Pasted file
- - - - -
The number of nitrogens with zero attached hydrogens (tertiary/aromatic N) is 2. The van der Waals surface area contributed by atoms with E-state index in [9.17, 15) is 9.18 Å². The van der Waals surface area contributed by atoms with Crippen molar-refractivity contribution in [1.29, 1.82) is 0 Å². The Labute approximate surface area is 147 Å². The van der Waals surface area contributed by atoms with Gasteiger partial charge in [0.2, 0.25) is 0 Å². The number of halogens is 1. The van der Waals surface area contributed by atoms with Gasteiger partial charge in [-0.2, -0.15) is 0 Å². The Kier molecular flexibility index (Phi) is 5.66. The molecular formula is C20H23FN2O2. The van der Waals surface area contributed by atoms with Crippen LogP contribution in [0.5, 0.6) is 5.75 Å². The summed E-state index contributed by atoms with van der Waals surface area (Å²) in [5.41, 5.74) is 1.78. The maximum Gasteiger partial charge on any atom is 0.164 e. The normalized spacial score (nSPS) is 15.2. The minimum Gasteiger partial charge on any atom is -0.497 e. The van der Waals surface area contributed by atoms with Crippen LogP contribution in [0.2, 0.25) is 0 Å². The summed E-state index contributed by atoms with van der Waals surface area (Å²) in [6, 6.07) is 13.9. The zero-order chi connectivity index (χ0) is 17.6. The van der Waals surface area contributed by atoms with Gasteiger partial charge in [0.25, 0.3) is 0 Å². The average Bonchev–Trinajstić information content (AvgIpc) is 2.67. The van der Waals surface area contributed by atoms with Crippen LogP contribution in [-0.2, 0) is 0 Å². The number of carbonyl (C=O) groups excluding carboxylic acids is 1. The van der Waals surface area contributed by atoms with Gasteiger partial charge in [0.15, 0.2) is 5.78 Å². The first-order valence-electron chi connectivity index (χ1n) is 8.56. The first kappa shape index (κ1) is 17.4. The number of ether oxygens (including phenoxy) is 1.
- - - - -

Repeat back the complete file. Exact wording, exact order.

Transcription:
The number of nitrogens with zero attached hydrogens (tertiary/aromatic N) is 2. The van der Waals surface area contributed by atoms with E-state index in [9.17, 15) is 9.18 Å². The van der Waals surface area contributed by atoms with Crippen molar-refractivity contribution in [1.29, 1.82) is 0 Å². The Labute approximate surface area is 147 Å². The van der Waals surface area contributed by atoms with Gasteiger partial charge in [0.2, 0.25) is 0 Å². The number of halogens is 1. The van der Waals surface area contributed by atoms with Gasteiger partial charge in [-0.2, -0.15) is 0 Å². The Kier molecular flexibility index (Phi) is 5.66. The molecular formula is C20H23FN2O2. The van der Waals surface area contributed by atoms with Crippen LogP contribution in [0.5, 0.6) is 5.75 Å². The summed E-state index contributed by atoms with van der Waals surface area (Å²) in [5.41, 5.74) is 1.78. The maximum Gasteiger partial charge on any atom is 0.164 e. The normalized spacial score (nSPS) is 15.2. The minimum Gasteiger partial charge on any atom is -0.497 e. The van der Waals surface area contributed by atoms with Crippen LogP contribution in [0.2, 0.25) is 0 Å². The summed E-state index contributed by atoms with van der Waals surface area (Å²) in [6, 6.07) is 13.9. The zero-order chi connectivity index (χ0) is 17.6. The van der Waals surface area contributed by atoms with Gasteiger partial charge in [0.25, 0.3) is 0 Å². The average Bonchev–Trinajstić information content (AvgIpc) is 2.67. The van der Waals surface area contributed by atoms with Crippen LogP contribution in [-0.2, 0) is 0 Å². The number of carbonyl (C=O) groups excluding carboxylic acids is 1. The van der Waals surface area contributed by atoms with Gasteiger partial charge in [0.15, 0.2) is 5.78 Å². The first-order valence-electron chi connectivity index (χ1n) is 8.56. The first kappa shape index (κ1) is 17.4. The number of ether oxygens (including phenoxy) is 1.